In our weekly series, Yahoo Sport’s Nick Metcalfe features a famous voice of sport. On a big weekend of FA Cup football, BBC presenter and commentator Tony Gubba is the latest to go under the spotlight.
Tony Gubba was another of those wonderful broadcasters who fitted very comfortably into the versatile category.
Plenty of the people featured in this series will always be associated with a single sport, but not Gubba. While many will think of football first and foremost, Gubba always worked on a wide variety of sports and events in a fine career that lasted for decades.
He will be fondly remembered by generations of sports fans as a brilliantly authoritative broadcaster, who had his own natural charm and warmth.
Gubba’s love of sport began at a young age. He was a decent footballer growing up and also enjoyed playing squash. Career wise, his early path will be a familiar one if you’ve been a regular reader of Voices of Sport. He began in the printed press, as a local newspaper reporter in the north west, before he joined the Daily Mirror.
But it was the spoken word that always most interested Gubba, and after spells with Southern TV in Southampton, and the BBC regional news programme Look North, he joined BBC Sport in 1972.
He quickly picked up significant jobs at the corporation. He was given the job of presenting Sportsnight, the BBC’s midweek highlights programme that had been fronted by the legendary David Coleman. He did this full-time for three years, and then on an occasional basis after. He also filled in sometimes for established presenters like Coleman and Frank Bough on Grandstand, the BBC’s flagship weekend sports programme.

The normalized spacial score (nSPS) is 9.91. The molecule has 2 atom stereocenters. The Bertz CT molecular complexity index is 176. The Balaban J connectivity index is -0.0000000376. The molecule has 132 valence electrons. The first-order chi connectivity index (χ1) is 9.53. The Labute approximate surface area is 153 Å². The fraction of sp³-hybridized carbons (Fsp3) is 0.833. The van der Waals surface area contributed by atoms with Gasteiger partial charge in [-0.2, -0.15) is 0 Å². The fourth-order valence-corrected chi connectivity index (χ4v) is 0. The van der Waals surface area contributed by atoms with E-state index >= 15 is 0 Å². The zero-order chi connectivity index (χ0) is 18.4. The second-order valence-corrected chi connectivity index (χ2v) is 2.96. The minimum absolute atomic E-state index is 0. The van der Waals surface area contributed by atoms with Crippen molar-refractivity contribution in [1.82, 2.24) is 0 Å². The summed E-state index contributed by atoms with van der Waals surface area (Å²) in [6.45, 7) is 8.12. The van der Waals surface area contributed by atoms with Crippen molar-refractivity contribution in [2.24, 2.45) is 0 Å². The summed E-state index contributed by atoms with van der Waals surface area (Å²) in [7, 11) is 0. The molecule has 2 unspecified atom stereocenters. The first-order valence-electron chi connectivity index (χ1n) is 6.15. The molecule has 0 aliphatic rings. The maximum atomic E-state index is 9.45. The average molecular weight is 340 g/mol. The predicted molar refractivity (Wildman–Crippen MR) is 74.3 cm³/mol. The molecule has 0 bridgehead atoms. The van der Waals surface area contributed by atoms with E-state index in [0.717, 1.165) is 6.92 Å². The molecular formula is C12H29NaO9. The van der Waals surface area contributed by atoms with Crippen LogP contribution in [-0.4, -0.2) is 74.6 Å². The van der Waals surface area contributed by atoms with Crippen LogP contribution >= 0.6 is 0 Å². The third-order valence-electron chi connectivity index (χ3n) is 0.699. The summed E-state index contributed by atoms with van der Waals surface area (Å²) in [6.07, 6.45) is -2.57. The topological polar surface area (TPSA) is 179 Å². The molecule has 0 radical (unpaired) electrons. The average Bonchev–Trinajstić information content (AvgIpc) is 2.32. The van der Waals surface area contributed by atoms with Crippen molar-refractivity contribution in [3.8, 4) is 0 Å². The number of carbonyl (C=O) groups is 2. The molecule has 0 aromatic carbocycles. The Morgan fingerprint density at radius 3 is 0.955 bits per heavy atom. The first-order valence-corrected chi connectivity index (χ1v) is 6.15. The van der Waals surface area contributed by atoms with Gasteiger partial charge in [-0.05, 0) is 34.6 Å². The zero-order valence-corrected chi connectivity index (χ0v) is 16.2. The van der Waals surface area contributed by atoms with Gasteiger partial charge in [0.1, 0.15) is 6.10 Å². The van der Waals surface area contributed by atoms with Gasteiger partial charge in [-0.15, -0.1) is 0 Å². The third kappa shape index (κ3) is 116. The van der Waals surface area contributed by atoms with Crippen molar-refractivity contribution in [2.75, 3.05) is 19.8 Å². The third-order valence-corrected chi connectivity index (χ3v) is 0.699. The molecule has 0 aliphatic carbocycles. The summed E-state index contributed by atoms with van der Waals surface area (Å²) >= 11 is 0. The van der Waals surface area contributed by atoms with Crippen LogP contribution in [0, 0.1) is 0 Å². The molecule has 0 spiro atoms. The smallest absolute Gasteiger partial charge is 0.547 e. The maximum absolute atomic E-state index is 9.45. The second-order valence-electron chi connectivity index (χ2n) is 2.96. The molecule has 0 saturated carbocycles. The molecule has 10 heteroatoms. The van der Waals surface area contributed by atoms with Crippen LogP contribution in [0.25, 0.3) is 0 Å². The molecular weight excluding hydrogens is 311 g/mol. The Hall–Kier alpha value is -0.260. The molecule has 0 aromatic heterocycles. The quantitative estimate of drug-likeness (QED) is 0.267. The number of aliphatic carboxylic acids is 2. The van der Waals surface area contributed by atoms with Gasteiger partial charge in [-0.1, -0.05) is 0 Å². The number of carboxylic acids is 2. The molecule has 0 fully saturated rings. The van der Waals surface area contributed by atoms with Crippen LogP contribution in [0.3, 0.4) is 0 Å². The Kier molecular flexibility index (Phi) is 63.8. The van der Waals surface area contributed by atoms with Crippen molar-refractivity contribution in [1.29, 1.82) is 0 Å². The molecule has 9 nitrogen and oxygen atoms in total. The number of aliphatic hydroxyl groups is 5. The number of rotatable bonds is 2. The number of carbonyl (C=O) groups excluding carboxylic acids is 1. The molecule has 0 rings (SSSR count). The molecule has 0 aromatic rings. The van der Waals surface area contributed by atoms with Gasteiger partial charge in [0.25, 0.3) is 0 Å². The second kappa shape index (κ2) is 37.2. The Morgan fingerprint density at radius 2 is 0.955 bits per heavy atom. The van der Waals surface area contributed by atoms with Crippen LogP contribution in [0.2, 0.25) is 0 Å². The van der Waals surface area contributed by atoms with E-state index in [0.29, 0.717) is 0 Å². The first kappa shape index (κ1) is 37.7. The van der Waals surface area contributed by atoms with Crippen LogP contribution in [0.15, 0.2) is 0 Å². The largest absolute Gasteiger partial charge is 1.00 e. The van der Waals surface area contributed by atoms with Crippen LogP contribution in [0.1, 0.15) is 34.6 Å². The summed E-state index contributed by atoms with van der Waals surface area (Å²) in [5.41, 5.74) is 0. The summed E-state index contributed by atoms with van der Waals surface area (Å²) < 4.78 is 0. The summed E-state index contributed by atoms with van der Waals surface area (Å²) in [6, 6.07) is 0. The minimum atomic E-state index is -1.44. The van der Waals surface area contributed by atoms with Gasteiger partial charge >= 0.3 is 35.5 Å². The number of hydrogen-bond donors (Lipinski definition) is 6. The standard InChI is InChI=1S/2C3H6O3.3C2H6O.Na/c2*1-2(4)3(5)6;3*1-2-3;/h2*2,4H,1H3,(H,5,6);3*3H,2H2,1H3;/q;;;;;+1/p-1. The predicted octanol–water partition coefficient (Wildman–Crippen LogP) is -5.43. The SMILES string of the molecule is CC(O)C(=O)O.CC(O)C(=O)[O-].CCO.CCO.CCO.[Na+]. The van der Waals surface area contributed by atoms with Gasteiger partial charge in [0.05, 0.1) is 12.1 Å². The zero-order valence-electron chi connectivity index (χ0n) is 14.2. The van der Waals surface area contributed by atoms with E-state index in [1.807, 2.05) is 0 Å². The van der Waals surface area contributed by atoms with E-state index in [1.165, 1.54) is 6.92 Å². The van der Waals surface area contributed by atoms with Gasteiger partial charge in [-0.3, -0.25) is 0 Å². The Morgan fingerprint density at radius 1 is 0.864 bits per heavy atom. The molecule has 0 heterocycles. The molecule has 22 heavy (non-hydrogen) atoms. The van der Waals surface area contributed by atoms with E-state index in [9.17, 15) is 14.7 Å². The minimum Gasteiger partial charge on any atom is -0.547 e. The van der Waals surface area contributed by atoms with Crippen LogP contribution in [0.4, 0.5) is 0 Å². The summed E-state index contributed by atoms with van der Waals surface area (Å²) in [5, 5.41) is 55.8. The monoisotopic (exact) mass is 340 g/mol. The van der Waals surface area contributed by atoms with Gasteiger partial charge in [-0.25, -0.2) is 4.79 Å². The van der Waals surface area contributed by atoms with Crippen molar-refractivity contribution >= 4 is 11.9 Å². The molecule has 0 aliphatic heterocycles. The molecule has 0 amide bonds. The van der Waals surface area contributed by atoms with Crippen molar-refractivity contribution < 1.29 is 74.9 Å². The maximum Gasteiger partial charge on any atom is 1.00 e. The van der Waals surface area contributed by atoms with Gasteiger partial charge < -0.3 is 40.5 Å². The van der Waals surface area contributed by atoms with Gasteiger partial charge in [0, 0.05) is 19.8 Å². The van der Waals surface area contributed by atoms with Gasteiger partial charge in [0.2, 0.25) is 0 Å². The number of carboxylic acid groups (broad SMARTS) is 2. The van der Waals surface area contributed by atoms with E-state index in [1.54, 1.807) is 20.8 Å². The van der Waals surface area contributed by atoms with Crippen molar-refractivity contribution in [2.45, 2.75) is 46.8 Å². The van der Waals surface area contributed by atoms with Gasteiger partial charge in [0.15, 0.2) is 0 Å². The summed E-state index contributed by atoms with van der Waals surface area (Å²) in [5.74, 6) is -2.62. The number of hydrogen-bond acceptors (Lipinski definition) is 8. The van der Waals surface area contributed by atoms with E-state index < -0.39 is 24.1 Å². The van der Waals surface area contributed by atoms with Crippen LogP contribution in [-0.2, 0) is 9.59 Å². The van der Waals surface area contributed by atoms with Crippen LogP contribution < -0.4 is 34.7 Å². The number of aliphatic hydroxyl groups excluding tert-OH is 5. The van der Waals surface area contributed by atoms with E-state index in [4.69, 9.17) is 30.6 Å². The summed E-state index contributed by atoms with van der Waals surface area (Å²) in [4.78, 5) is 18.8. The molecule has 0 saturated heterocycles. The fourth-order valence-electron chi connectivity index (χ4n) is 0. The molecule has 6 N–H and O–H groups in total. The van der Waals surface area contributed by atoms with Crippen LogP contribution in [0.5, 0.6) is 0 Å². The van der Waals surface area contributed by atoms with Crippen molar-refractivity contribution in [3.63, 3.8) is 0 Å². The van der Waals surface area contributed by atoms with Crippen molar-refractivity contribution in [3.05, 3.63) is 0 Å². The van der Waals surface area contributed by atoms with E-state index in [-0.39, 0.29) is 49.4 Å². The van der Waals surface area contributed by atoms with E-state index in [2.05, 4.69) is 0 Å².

But it was as a commentator that we heard Gubba the most. He worked on his first Olympic Games in 1972, and covered matches two years later at the 1974 World Cup finals. He commentated on the football spectacular nine times in succession, all the way through to the 2006 tournament. His working relationship with the Olympics lasted even longer. More of that later.
Match of the Day, the BBC’s famous Saturday night programme, had an established No.1 and No.2 in John Motson and Barry Davies, both of whom I featured in this series last year. But Gubba was a familiar voice on the programme for decades.
In his first full season, he commentated on the 1973 FA Cup semi-final between Leeds and Wolves at Maine Road. Leeds won the match 1-0 thanks to a goal from Billy Bremner, which was expertly described by Gubba.
“It just comes right back at them, awkward bounce. Jones. Here’s Bremner. He must, he has. Sixty nine minutes gone and Billy Bremner, the little dynamo, has broken the deadlock. And you just knew that ultimately that Wolves defence would have to crack. There’s been so much pressure.”
Throughout the 1980s and 1990s, Motson or Davies would tend to have FA Cup finals (most of them for Motson actually) and big matches at international tournaments. But on occasion the key games would fall to Gubba, like the 1986 World Cup semi-final between France and West Germany in Mexico.
The FA Cup has been a staple of the BBC’s football coverage for generations, and in 1992 Gubba was in north Wales to witness a memorable third round upset, when lowly Wrexham beat league champions Arsenal. The Gunners were 1-0 ahead with time running out, when the hosts produced a stunning late turnaround. It gave us the perfect illustration of the qualities of Gubba…
“It’s Thomas who takes it. Oh what a goal, Mickey Thomas. He’s done it, the magic little man at the venerable age of 37 has produced a sensational goal. And that has lit the fires. Oh, could you imagine a free-kick struck sweeter than that and at a more important time?
“Six minutes left. Watkin. Oh he’s scored, Steve Watkin has got a goal. And Arsenal face humiliation. Two goals from Wrexham in the space of two minutes, and suddenly Arsenal’s world is falling around their ears.”